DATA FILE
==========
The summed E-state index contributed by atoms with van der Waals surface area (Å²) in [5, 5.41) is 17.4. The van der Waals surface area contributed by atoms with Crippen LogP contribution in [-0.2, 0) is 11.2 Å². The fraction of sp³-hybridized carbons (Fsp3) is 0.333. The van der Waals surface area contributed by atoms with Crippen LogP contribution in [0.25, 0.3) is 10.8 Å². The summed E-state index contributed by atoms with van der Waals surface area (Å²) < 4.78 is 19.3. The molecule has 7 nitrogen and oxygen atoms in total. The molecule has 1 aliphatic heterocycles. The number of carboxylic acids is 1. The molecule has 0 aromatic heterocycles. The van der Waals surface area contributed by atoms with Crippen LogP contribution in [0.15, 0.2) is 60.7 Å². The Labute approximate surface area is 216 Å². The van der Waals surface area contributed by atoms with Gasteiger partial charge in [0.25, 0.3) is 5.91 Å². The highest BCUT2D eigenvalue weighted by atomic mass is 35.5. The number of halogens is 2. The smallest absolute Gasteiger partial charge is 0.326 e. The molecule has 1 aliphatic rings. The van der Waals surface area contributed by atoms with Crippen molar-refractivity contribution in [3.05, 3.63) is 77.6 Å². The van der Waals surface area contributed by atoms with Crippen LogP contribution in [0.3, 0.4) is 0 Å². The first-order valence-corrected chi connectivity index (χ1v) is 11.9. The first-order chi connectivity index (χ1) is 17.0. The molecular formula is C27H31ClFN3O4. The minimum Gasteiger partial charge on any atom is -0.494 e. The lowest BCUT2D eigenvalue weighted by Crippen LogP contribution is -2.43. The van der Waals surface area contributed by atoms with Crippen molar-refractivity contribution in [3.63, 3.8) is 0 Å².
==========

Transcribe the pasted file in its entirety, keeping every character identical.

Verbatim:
The summed E-state index contributed by atoms with van der Waals surface area (Å²) in [5, 5.41) is 17.4. The van der Waals surface area contributed by atoms with Crippen LogP contribution in [-0.2, 0) is 11.2 Å². The fraction of sp³-hybridized carbons (Fsp3) is 0.333. The van der Waals surface area contributed by atoms with Crippen LogP contribution in [0.25, 0.3) is 10.8 Å². The summed E-state index contributed by atoms with van der Waals surface area (Å²) < 4.78 is 19.3. The molecule has 7 nitrogen and oxygen atoms in total. The molecule has 1 aliphatic heterocycles. The number of carboxylic acids is 1. The molecule has 0 aromatic heterocycles. The van der Waals surface area contributed by atoms with Crippen LogP contribution in [0.15, 0.2) is 60.7 Å². The Labute approximate surface area is 216 Å². The van der Waals surface area contributed by atoms with Gasteiger partial charge in [0.25, 0.3) is 5.91 Å². The highest BCUT2D eigenvalue weighted by atomic mass is 35.5. The number of halogens is 2. The smallest absolute Gasteiger partial charge is 0.326 e. The molecule has 1 aliphatic rings. The van der Waals surface area contributed by atoms with Crippen molar-refractivity contribution in [3.05, 3.63) is 77.6 Å². The van der Waals surface area contributed by atoms with Crippen LogP contribution in [0.3, 0.4) is 0 Å². The first-order valence-corrected chi connectivity index (χ1v) is 11.9. The first-order chi connectivity index (χ1) is 17.0. The molecular formula is C27H31ClFN3O4. The minimum Gasteiger partial charge on any atom is -0.494 e. The lowest BCUT2D eigenvalue weighted by Crippen LogP contribution is -2.43. The van der Waals surface area contributed by atoms with Crippen molar-refractivity contribution in [3.63, 3.8) is 0 Å².